Hormones are behind hernias of the groin in elderly men, study suggests
Researchers have identified an apparent cause of inguinal hernia, or groin hernia, in older men: altered sex hormone levels that weaken and scar muscle tissue in the lower abdomen. Results of their study using an animal model will be presented Monday at ENDO 2017, the Endocrine Society's 99th annual meeting in Orlando, Fla.
"We have discovered that both increased estrogen action and decreased testosterone action leads to inguinal hernia formation," said Hong Zhao, M.D., Ph.D., the study's lead author and a research associate professor at Northwestern University Feinberg School of Medicine in Chicago, Ill.
She and the other researchers found the link between hormones and hernias accidentally while using a mouse model for breast cancer research, said senior investigator Serdar Bulun, M.D., professor and chair of obstetrics and gynecology at Northwestern Medicine. They had created humanized transgenic mice by genetically modifying them to carry the human gene for aromatase, which is the key enzyme for the conversion of testosterone into estrogen. The mice expressed human aromatase and had thus higher levels of muscle tissue estrogen compared with control mice. One day the investigators noticed that the male mice, used for breeding, could not walk and had a swollen lower abdomen. They initially thought the swelling was a tumor but later realized it was an extremely large groin hernia.
The cause of inguinal hernia is unknown, although risk factors include being male and older age. One in four men in the United States over their lifetime will develop an inguinal hernia, Bulun said. This type of hernia, in which fatty or intestinal tissue bulges out of the abdominal wall, can cause pain, pressure, burning and swelling of the scrotum or groin area. A hernia repair operation is the only treatment but has potential postoperative complications, including pain, nerve injury and infection. Furthermore, he said, "There is a very high recurrence rate of hernia after hernia repair."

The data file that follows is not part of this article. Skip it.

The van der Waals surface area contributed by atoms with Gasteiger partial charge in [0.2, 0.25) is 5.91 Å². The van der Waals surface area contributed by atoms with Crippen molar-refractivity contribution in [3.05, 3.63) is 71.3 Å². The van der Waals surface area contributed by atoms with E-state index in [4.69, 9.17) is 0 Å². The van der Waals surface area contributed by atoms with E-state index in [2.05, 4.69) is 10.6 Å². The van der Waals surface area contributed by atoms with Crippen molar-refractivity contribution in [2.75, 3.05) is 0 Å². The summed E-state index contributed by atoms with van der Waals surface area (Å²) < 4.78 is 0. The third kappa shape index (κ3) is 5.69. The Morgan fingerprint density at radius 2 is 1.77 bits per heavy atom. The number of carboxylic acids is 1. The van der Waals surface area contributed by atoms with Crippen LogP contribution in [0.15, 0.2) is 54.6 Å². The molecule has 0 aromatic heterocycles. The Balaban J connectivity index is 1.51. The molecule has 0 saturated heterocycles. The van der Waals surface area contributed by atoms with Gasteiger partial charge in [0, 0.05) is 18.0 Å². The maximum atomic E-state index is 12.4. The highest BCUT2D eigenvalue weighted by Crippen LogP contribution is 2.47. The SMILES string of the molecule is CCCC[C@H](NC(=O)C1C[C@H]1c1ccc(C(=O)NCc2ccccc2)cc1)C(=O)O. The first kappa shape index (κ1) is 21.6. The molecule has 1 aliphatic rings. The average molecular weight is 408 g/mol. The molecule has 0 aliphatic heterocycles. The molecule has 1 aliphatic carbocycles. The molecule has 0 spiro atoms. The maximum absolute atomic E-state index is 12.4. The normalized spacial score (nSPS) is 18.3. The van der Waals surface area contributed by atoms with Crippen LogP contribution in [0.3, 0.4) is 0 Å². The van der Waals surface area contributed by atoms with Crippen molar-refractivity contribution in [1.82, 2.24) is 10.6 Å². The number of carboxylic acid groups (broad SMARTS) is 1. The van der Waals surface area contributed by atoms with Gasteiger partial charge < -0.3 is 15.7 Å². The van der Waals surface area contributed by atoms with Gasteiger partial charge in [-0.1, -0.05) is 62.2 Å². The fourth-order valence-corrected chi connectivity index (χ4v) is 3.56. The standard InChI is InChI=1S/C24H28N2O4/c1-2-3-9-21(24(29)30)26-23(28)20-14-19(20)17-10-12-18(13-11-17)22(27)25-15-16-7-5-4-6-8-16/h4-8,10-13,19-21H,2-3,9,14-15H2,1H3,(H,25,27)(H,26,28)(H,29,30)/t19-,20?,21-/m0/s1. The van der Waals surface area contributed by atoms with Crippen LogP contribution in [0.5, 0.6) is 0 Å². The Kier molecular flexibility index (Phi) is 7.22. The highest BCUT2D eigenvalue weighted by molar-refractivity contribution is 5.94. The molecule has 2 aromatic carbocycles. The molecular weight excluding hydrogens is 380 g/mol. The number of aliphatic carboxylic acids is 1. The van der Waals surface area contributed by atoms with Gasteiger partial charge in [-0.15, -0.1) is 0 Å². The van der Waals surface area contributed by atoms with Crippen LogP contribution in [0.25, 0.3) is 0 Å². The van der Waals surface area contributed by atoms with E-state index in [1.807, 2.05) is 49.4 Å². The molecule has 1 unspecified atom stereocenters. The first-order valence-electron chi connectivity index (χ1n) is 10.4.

As men age, their estrogen levels increase and their testosterone levels drop. The researchers found that their mouse model mimics the increased estrogen formation in the tissue and the decreasing blood testosterone levels seen in elderly men. Furthermore, when they looked at the rodents' muscle tissue from the lower abdomen, they found tissue atrophy (weakening) and fibrosis (scarring), comparable to that observed in human muscle tissue specimens from patients who had undergone inguinal hernia operations.
Then, in a different group of these mice that express aromatase, the investigators treated the animals with an aromatase inhibitor medication. Bulun said, "Treatment entirely prevented muscle cell atrophy, fibrosis and hernia formation, further supporting a central role of estrogen in inguinal hernia in aging men."
They plan to continue their study. "We hope to shed light on the mechanism behind inguinal hernia and help develop less invasive and more curative treatments for inguinal hernia," Zhao said. "This knowledge may allow treatment or prevention with novel nonsurgical approaches."
For instance, Bulun suggested, therapy with aromatase inhibitors might prevent recurrence after hernia repair or even help men avoid surgery in the first place.